Just like the protagonists of Pride and Prejudice, then, we must try and see beyond our preconceptions, to strain our eyes and look beyond what we think we know, all the way to the real Jane Austen. A new approach is needed – or perhaps a very old one. It is no coincidence that as an undergraduate Kelly read Classics and English at Oxford. “You need to read classical texts in context,” she tells me. “It’s an alien culture. You cannot read the text as it was meant to be read if you’re not aware of at least some of the context. With most classic novels people are not willing to do the extra mental work to try and put themselves in the right social and psychological and religious context for it. Much as I love updating such as ‘Bridget Jones’ and ‘Clueless’ – they’re cool, they’re fun and the plot transfers very well and a lot of the fundamental ideas transfer across quite well – there is always stuff you can’t move with you, which you would get from a more vigorous understanding of where the author is coming from, which hasn’t been popular in English for a little while. Historically grounded reading should make a comeback.”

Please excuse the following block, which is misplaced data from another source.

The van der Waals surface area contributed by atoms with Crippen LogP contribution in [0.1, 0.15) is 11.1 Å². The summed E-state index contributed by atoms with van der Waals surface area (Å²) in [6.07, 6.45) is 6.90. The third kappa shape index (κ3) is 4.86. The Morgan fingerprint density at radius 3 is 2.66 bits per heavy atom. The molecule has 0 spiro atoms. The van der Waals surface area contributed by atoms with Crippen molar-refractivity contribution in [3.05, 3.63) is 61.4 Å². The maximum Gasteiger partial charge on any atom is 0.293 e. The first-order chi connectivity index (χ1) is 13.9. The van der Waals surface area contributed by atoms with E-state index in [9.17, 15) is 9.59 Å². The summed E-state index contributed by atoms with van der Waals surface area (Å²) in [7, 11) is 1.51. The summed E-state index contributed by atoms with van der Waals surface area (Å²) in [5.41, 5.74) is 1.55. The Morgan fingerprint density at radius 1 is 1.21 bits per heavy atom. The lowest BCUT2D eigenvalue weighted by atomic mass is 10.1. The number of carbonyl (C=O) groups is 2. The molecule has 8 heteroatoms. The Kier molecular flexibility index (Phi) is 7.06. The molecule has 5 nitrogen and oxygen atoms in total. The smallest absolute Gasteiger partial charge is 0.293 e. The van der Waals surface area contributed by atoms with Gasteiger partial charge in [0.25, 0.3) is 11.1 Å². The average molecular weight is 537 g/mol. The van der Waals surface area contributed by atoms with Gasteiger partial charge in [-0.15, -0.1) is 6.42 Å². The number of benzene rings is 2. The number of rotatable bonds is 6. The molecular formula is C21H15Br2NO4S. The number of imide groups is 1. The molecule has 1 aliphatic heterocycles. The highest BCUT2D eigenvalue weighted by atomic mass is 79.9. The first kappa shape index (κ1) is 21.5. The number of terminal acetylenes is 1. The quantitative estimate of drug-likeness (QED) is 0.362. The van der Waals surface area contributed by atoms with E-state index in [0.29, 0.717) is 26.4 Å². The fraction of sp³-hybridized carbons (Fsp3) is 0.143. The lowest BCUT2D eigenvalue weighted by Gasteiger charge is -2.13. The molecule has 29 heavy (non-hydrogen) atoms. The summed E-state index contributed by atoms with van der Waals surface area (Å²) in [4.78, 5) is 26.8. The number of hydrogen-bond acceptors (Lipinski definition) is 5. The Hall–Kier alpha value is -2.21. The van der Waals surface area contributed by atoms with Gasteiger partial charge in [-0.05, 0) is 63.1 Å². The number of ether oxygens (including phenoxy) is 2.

Speaking of Classics, one cannot help but wonder (when one happens to be a classicist) what was Austen’s relationship with the subject. Did she find any models of female behaviour in the Classical world that were still relevant to the Regency period? “There is the question of how much Classical history Austen would have been aware of,” Kelly muses. Austen’s father, a classicist himself, probably taught her some Latin, but it is hard to go any further than that in assessing her classical education. What we know for certain is that Austen was very conscious of “the in-depth ways in which women could interact with history”, as it emerges from the flamboyant, exaggerated, brilliant portraits of female characters in her ‘History of England by a Partial, Prejudiced, and Ignorant Historian’. “Her history of Henry VIII is almost all about Anne Boleyn. She shovels as many women in there as she possibly physically can, within the confines of a more or less ‘normal’ history of England. Both in the late 18th century and in ancient history she could see the indirect ways in which women can exert power.” This is something you can well imagine Austen’s heroines doing. “Absolutely. Emma and Knightley. He has some kind of obligations and pressures that are acting on him and on his behaviour, but one of the reasons perhaps that he marries Emma is because he is aware that there needs to be some kind of counter-pressure  – someone who will make sure that [poor] people have soup, that will go and make sure these people have food; and from this perspective she is much more active than nearly all of the other heroines. She is very aware of the obligations that she has on poor people. There is something in Emma’s practicality; we assist to a meeting of minds. Despite the concerns I have about Knightly and Emma, this is a marriage that will work.” Notwithstanding this meetings of mind, however, Mr Knightley’s constant criticism of his beloved may feel to the modern reader as plain old mansplaining. “He’s not as much of a mansplainer as Henry Tinley,” Kelly protests. “He is terribly unwilling to have Catherine or his sister have their own opinions, to use their own words. He’s terribly in control and I think Knightley isn’t really, not in the same way. He’s older than Emma, he’s always been her senior – it would have been weird if he didn’t mansplain a little. But he is very tolerant of her, and it does feel that he needs that kind of element of conflict and testing of whether his own decisions are the right decisions.”